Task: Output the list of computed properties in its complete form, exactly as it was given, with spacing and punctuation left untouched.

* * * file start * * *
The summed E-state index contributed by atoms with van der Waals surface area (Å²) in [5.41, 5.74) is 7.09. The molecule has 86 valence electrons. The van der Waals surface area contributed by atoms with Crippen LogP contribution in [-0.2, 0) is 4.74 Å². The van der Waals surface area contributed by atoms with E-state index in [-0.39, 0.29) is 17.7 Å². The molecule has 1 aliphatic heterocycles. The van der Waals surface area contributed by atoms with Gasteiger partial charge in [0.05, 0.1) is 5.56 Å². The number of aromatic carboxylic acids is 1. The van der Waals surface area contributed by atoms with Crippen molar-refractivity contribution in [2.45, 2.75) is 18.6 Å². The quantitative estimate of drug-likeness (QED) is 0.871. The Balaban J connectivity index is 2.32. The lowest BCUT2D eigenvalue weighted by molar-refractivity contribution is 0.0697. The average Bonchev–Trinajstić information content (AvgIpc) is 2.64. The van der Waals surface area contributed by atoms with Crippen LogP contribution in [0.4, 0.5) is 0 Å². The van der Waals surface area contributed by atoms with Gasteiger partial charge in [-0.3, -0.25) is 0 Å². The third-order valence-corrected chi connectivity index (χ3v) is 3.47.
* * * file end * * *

The summed E-state index contributed by atoms with van der Waals surface area (Å²) in [5.41, 5.74) is 7.09. The molecule has 86 valence electrons. The van der Waals surface area contributed by atoms with Crippen LogP contribution in [-0.2, 0) is 4.74 Å². The van der Waals surface area contributed by atoms with E-state index in [-0.39, 0.29) is 17.7 Å². The molecule has 1 aliphatic heterocycles. The van der Waals surface area contributed by atoms with Gasteiger partial charge in [0.05, 0.1) is 5.56 Å². The number of aromatic carboxylic acids is 1. The van der Waals surface area contributed by atoms with Crippen molar-refractivity contribution in [2.45, 2.75) is 18.6 Å². The quantitative estimate of drug-likeness (QED) is 0.871. The Balaban J connectivity index is 2.32. The lowest BCUT2D eigenvalue weighted by molar-refractivity contribution is 0.0697. The average Bonchev–Trinajstić information content (AvgIpc) is 2.64. The van der Waals surface area contributed by atoms with Crippen LogP contribution in [0.4, 0.5) is 0 Å². The van der Waals surface area contributed by atoms with Gasteiger partial charge in [-0.3, -0.25) is 0 Å². The third-order valence-corrected chi connectivity index (χ3v) is 3.47.